1. The Department notified DANISH MAHMOOD SHAIKH (Licensee) of its intent to revoke Licensee's license to carry a concealed handgun.

2. Licensee requested [a] hearing on June 8, 2010 which was received by the Department on June 10, 2010.

3. The Department scheduled a hearing on July 23, 2010 for August 19, 2010.

4. The Department failed to schedule a hearing with the Justice Court within thirty days of its receipt of Licensee's request for hearing as required by § 411.180(b) of the Texas Government Code.

5. The hearing in the Justice Court was held on August 19, 2010.

6. The Justice Court denied the revocation sought by the Department.

7. The Department appealed the Justice Court's ruling to this Court.

8. The hearing in the Justice Court was not held within sixty (60) days of Licensee['s] request for the hearing as required by § 411.180(b) of the Texas Government Code.

The court also made the following conclusion of law: "The Court did not have subject matter jurisdiction over the above entitled and numbered cause."

Construction of Government Code Section 411.180(b)

In its sole issue, the Department contends that the county court at law erroneously determined that the statutory timelines in Government Code section 411.180(b) for requesting and holding a hearing on a revocation petition before the justice court are mandatory and that failure to comply with the timelines deprives both the justice court and the county court at law of subject matter jurisdiction.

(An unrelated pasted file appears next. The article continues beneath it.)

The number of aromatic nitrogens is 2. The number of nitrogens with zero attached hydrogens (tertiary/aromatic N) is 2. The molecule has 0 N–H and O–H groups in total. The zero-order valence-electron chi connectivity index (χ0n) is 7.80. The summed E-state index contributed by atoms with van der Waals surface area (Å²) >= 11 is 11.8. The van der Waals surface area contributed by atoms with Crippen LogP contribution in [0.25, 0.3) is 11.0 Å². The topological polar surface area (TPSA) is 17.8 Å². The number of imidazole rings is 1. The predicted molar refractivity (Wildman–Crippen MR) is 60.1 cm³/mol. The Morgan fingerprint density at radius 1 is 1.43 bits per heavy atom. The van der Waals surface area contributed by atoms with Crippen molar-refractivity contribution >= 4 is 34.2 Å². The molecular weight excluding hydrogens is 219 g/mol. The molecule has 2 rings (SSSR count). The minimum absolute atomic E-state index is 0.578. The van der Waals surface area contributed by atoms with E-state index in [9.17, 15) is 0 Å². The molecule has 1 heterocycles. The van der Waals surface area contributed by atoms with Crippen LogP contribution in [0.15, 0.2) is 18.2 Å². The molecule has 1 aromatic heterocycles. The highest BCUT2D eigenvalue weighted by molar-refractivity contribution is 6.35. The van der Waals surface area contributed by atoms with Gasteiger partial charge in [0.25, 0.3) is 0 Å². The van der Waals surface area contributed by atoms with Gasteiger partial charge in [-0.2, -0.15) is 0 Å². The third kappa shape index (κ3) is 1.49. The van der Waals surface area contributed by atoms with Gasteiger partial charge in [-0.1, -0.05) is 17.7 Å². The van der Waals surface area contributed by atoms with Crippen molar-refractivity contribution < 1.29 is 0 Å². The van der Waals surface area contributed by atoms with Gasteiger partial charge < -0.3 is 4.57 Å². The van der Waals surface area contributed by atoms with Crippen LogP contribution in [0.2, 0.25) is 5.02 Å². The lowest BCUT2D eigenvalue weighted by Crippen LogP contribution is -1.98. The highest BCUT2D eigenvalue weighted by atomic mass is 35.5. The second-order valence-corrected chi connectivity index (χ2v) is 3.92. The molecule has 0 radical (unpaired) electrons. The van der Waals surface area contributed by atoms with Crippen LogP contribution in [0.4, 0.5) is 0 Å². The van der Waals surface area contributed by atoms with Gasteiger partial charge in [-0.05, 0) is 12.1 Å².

Resolution of this issue is a matter of statutory construction, which is a question of law that we review de novo. See City of Garland v. Dallas Morning News, 22 S.W.3d 351, 357 (Tex. 2000); City of Webster v. Myers, 360 S.W.3d 51, 56 (Tex. App.-Houston [1st Dist.] 2011, pet. denied) (observing that we review questions concerning both subject matter jurisdiction and statutory construction under de novo standard). The primary purpose of construing a statute is to determine and give effect to the Legislature's intent. City of San Antonio v. City of Boerne, 111 S.W.3d 22, 25 (Tex. 2003); Fitzgerald v. Advanced Spine Fixation Sys., Inc., 996 S.W.2d 864, 865 (Tex. 1999). When determining this intent, we look first to the plain language of the statute, for "it is a fair assumption that the Legislature tries to say what it means, and therefore the words it chooses should be the surest guide to legislative intent." Fitzgerald, 996 S.W.2d at 866; see also City of Rockwall v. Hughes, 246 S.W.3d 621, 625--26 (Tex. 2008) ("[W]e construe the statute's words according to their plain and common meaning, unless a contrary intention is apparent from the context, or unless such a construction leads to absurd results.") (citations omitted). We read every word, phrase, and expression in a statute as if it was deliberately chosen, and we likewise presume that words excluded from the statute are done so purposefully. Town Hall Estates-Arlington, Inc. v. Cannon, 331 S.W.3d 793, 795 (Tex. App.-Fort Worth 2010, no pet.). When determining legislative intent, we do not examine a term or provision in isolation, but we instead read the particular statute as a whole. State ex rel. State Dep't of Highways & Pub. Transp. v. Gonzalez, 82 S.W.3d 322, 327 (Tex. 2002).

Government Code Chapter 411 contains provisions concerning licenses to carry a concealed handgun. Section 411.180 specifically addresses the Department's obligation to notify a licensee of the denial, revocation, or suspension of a CHL, as well as judicial review of such a determination. See generally TEX. GOV'T CODE ANN. § 411.180. Section 411.180(a) provides: